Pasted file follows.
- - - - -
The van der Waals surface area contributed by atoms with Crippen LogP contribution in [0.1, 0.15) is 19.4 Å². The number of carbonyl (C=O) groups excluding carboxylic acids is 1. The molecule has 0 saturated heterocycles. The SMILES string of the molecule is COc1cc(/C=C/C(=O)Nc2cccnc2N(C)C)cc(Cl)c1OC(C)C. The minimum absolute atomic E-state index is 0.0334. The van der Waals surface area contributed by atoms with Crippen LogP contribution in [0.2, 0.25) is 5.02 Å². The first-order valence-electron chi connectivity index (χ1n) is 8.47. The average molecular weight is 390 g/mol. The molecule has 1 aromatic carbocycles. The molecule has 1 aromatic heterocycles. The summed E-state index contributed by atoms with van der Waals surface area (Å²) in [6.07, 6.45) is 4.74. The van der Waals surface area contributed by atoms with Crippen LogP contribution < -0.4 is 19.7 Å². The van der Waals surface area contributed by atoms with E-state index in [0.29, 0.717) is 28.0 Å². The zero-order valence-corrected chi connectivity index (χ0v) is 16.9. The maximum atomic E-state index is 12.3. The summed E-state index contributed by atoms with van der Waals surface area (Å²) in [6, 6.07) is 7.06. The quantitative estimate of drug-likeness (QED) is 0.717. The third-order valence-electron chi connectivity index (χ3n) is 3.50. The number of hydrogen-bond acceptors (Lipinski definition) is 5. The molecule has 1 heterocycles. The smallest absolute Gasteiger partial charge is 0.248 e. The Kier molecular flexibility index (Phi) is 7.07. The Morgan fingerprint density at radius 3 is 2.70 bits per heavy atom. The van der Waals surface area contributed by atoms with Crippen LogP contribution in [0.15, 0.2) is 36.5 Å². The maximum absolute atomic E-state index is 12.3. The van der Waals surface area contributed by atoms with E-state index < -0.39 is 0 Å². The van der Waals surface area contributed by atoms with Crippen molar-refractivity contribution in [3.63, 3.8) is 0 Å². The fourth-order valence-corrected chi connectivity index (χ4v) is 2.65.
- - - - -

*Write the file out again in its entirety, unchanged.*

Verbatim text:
The van der Waals surface area contributed by atoms with Crippen LogP contribution in [0.1, 0.15) is 19.4 Å². The number of carbonyl (C=O) groups excluding carboxylic acids is 1. The molecule has 0 saturated heterocycles. The SMILES string of the molecule is COc1cc(/C=C/C(=O)Nc2cccnc2N(C)C)cc(Cl)c1OC(C)C. The minimum absolute atomic E-state index is 0.0334. The van der Waals surface area contributed by atoms with Crippen LogP contribution in [0.2, 0.25) is 5.02 Å². The first-order valence-electron chi connectivity index (χ1n) is 8.47. The average molecular weight is 390 g/mol. The molecule has 1 aromatic carbocycles. The molecule has 1 aromatic heterocycles. The summed E-state index contributed by atoms with van der Waals surface area (Å²) in [6.07, 6.45) is 4.74. The van der Waals surface area contributed by atoms with Crippen LogP contribution < -0.4 is 19.7 Å². The van der Waals surface area contributed by atoms with E-state index in [0.29, 0.717) is 28.0 Å². The zero-order valence-corrected chi connectivity index (χ0v) is 16.9. The maximum atomic E-state index is 12.3. The summed E-state index contributed by atoms with van der Waals surface area (Å²) in [6, 6.07) is 7.06. The quantitative estimate of drug-likeness (QED) is 0.717. The third-order valence-electron chi connectivity index (χ3n) is 3.50. The number of hydrogen-bond acceptors (Lipinski definition) is 5. The molecule has 1 heterocycles. The smallest absolute Gasteiger partial charge is 0.248 e. The Kier molecular flexibility index (Phi) is 7.07. The Morgan fingerprint density at radius 3 is 2.70 bits per heavy atom. The van der Waals surface area contributed by atoms with Crippen LogP contribution in [0.15, 0.2) is 36.5 Å². The maximum absolute atomic E-state index is 12.3. The van der Waals surface area contributed by atoms with E-state index < -0.39 is 0 Å². The van der Waals surface area contributed by atoms with Crippen molar-refractivity contribution in [3.63, 3.8) is 0 Å². The fourth-order valence-corrected chi connectivity index (χ4v) is 2.65.